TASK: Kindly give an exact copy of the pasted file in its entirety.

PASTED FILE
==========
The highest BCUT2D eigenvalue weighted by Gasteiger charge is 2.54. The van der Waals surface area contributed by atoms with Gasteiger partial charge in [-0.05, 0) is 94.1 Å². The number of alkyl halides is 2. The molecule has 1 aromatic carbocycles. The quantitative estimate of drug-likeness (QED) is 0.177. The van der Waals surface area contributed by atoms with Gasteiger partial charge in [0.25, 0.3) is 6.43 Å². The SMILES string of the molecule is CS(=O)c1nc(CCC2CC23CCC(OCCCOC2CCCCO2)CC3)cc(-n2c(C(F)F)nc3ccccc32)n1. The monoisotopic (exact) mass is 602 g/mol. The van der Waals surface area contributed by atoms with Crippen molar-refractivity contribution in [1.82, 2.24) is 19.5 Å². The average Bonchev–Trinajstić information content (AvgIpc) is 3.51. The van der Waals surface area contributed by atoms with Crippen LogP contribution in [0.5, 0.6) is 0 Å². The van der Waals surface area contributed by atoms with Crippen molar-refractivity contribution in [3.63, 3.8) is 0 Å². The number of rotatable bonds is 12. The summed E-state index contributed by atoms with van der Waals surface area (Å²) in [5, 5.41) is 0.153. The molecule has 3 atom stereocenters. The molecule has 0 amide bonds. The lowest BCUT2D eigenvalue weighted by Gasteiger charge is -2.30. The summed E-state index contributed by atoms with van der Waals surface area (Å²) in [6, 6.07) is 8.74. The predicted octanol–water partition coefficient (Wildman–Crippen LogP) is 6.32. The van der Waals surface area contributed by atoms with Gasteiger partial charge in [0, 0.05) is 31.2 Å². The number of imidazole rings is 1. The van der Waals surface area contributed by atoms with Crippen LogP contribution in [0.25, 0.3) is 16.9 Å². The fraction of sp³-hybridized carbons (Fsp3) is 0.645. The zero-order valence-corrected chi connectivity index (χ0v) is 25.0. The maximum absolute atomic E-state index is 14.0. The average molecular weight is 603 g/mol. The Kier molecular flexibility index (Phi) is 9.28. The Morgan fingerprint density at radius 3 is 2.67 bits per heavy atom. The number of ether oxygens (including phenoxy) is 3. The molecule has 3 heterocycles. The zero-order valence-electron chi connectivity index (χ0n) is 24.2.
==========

The highest BCUT2D eigenvalue weighted by Gasteiger charge is 2.54. The van der Waals surface area contributed by atoms with Gasteiger partial charge in [-0.05, 0) is 94.1 Å². The number of alkyl halides is 2. The molecule has 1 aromatic carbocycles. The quantitative estimate of drug-likeness (QED) is 0.177. The van der Waals surface area contributed by atoms with Gasteiger partial charge in [0.25, 0.3) is 6.43 Å². The SMILES string of the molecule is CS(=O)c1nc(CCC2CC23CCC(OCCCOC2CCCCO2)CC3)cc(-n2c(C(F)F)nc3ccccc32)n1. The monoisotopic (exact) mass is 602 g/mol. The van der Waals surface area contributed by atoms with Crippen molar-refractivity contribution in [1.82, 2.24) is 19.5 Å². The average Bonchev–Trinajstić information content (AvgIpc) is 3.51. The van der Waals surface area contributed by atoms with Crippen LogP contribution in [0.5, 0.6) is 0 Å². The van der Waals surface area contributed by atoms with Crippen molar-refractivity contribution in [3.63, 3.8) is 0 Å². The number of rotatable bonds is 12. The summed E-state index contributed by atoms with van der Waals surface area (Å²) in [5, 5.41) is 0.153. The molecule has 3 atom stereocenters. The molecule has 0 amide bonds. The lowest BCUT2D eigenvalue weighted by Gasteiger charge is -2.30. The summed E-state index contributed by atoms with van der Waals surface area (Å²) in [6, 6.07) is 8.74. The predicted octanol–water partition coefficient (Wildman–Crippen LogP) is 6.32. The van der Waals surface area contributed by atoms with Gasteiger partial charge in [0, 0.05) is 31.2 Å². The number of imidazole rings is 1. The van der Waals surface area contributed by atoms with Crippen LogP contribution in [0.25, 0.3) is 16.9 Å². The fraction of sp³-hybridized carbons (Fsp3) is 0.645. The zero-order valence-corrected chi connectivity index (χ0v) is 25.0. The maximum absolute atomic E-state index is 14.0. The average molecular weight is 603 g/mol. The Kier molecular flexibility index (Phi) is 9.28. The Morgan fingerprint density at radius 3 is 2.67 bits per heavy atom. The number of ether oxygens (including phenoxy) is 3. The molecule has 3 heterocycles. The zero-order valence-electron chi connectivity index (χ0n) is 24.2.